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Three months have now passed since the implementation of a major tranche of the Jackson Reforms. The LexisNexis Dispute Resolution team has been looking at the key court decisions to date and assessing what assistance these cases can provide in interpreting the new provisions. In particular, attention is drawn to areas where practitioners need to exercise care, at least until a binding Court of Appeal decision is in place.
Our last post in the series of issues which have been raised and considered in the update is that of proportionality.
A key area of the reforms, but on which the CPR gives no guidance. So far, the court has provided little guidance either, although the case of JW Spear v Zynga implies that although ‘proportionality’ has been added to the overriding objective, the court must still also provide a just result to comply with the overriding objective.
We are interested to hear your own experiences as well. Please leave us a comment.
You can read the rest of the series Jackson Reforms: Update Three Months On by clicking the links below:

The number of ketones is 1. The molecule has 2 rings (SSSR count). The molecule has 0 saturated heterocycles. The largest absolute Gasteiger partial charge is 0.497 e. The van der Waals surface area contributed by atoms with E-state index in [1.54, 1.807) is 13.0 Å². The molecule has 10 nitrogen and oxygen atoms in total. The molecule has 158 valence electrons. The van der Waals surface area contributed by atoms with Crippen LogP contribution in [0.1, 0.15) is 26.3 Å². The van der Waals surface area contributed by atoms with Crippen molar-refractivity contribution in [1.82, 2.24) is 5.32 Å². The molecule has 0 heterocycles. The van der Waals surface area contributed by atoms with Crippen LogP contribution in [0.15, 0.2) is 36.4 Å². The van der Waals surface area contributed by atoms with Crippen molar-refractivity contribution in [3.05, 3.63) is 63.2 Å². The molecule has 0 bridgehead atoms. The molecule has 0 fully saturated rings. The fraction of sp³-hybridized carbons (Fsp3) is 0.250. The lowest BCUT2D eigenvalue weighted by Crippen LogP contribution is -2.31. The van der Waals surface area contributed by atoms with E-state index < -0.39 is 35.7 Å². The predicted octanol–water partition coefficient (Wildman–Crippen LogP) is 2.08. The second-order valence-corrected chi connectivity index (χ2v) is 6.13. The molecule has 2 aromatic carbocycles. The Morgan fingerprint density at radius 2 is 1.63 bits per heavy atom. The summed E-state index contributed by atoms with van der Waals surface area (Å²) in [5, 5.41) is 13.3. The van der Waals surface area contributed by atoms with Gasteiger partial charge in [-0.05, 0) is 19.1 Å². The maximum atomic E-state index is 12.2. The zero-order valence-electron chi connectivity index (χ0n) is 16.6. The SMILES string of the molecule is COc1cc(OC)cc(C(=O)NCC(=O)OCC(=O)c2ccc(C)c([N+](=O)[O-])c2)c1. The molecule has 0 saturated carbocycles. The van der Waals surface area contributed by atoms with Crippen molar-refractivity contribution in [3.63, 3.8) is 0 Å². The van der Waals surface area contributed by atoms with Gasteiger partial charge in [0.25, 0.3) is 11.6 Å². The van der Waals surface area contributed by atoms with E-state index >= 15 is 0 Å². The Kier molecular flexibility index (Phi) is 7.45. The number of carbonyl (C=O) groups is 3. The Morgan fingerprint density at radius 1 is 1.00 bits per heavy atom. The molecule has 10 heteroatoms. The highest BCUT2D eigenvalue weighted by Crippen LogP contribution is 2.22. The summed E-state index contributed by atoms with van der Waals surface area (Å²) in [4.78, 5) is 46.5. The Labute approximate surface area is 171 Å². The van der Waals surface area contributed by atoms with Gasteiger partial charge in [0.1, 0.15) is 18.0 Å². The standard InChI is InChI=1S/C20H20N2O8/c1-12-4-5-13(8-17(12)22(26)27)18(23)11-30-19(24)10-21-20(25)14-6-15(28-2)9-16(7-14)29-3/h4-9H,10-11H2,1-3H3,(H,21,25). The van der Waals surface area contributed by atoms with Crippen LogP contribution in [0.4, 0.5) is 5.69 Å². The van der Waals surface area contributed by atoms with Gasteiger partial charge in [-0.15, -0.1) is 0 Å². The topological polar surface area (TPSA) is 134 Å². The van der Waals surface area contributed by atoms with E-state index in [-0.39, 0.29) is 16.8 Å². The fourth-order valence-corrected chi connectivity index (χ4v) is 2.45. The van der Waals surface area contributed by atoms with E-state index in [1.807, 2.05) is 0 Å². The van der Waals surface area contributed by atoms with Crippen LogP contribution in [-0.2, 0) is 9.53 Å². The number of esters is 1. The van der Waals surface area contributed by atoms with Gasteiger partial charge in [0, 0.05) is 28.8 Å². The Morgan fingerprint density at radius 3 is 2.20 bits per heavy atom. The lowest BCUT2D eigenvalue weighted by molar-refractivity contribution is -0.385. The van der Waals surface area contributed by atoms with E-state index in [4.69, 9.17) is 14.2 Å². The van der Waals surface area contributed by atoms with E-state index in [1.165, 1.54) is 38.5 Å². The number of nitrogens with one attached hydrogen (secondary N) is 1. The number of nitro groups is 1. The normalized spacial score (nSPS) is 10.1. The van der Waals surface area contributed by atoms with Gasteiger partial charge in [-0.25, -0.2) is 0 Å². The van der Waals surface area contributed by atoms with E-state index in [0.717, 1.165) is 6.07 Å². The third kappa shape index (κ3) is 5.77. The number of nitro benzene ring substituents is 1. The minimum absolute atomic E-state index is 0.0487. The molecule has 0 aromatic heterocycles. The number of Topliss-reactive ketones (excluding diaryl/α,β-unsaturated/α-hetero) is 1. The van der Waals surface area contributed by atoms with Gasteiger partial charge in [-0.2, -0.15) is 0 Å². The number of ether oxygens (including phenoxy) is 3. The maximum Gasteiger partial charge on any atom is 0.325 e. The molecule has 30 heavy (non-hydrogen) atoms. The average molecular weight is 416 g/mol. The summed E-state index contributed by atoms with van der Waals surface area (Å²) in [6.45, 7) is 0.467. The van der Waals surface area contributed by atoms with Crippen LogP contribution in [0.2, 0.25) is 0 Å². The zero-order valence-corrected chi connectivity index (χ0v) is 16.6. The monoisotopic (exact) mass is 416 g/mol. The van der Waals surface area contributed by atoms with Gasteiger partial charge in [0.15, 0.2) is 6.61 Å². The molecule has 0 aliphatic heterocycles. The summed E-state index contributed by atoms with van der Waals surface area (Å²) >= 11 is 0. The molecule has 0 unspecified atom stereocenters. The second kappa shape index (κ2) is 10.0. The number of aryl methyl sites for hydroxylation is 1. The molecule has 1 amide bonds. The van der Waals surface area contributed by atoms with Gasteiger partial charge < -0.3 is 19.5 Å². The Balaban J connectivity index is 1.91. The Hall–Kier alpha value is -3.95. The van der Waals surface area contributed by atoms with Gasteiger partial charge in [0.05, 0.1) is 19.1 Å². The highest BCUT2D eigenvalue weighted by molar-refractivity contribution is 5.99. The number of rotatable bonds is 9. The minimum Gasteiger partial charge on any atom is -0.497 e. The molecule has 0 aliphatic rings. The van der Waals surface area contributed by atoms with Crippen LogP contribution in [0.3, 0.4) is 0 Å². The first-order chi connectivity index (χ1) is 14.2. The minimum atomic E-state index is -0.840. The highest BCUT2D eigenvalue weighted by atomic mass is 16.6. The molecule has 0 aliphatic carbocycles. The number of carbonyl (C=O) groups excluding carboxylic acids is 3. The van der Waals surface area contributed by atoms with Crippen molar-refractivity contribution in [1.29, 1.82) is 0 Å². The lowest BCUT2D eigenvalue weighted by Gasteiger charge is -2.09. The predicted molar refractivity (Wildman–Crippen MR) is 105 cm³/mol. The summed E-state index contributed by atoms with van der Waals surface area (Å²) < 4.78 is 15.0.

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Janna is a dispute resolution lawyer with a Masters in Construction Law and Dispute Resolution. During her time in private practice at both Herbert Smith and Denton Wilde Sapte (now Dentons) she worked on complex international disputes, both litigation and LMAA arbitrations, dealing with technical cross border issues.
Janna deals primarily with cross border issues and is active in the work being undertaken in relation to the implications of Brexit for Dispute Resolutions lawyers. She also heads up a LexisNexis costs team bringing together expertise from across the company to deal with the costs issues facing the profession and was a contributing author for the Cook on Costs supplement dealing with the Jackson reforms. Janna is a frequent contributor to the legal and professional press, including the New Law Journal and Counsel magazine.
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